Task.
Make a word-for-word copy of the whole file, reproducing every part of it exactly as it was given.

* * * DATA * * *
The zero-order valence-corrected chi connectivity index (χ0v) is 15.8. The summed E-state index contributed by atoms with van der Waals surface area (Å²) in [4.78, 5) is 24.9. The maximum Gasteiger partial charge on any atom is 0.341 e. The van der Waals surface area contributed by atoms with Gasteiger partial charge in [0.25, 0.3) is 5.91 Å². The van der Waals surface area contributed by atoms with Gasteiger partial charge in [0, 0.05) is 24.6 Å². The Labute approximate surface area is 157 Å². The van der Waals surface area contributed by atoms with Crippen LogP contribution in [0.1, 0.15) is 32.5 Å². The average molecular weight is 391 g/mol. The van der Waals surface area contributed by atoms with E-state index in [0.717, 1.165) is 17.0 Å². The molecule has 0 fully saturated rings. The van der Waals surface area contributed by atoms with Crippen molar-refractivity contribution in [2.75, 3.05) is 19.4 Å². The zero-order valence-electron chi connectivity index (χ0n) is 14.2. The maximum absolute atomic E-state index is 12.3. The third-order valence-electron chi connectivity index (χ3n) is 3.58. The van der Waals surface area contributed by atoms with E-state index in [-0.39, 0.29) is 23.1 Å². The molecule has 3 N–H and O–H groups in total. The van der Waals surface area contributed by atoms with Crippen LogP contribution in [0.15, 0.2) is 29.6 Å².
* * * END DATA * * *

The zero-order valence-corrected chi connectivity index (χ0v) is 15.8. The summed E-state index contributed by atoms with van der Waals surface area (Å²) in [4.78, 5) is 24.9. The maximum Gasteiger partial charge on any atom is 0.341 e. The van der Waals surface area contributed by atoms with Gasteiger partial charge in [0.25, 0.3) is 5.91 Å². The van der Waals surface area contributed by atoms with Gasteiger partial charge in [0, 0.05) is 24.6 Å². The Labute approximate surface area is 157 Å². The van der Waals surface area contributed by atoms with Crippen LogP contribution in [0.1, 0.15) is 32.5 Å². The average molecular weight is 391 g/mol. The van der Waals surface area contributed by atoms with E-state index in [0.717, 1.165) is 17.0 Å². The molecule has 0 fully saturated rings. The van der Waals surface area contributed by atoms with Crippen molar-refractivity contribution in [2.75, 3.05) is 19.4 Å². The zero-order valence-electron chi connectivity index (χ0n) is 14.2. The maximum absolute atomic E-state index is 12.3. The third-order valence-electron chi connectivity index (χ3n) is 3.58. The van der Waals surface area contributed by atoms with E-state index in [-0.39, 0.29) is 23.1 Å². The molecule has 3 N–H and O–H groups in total. The van der Waals surface area contributed by atoms with Crippen LogP contribution in [0.15, 0.2) is 29.6 Å².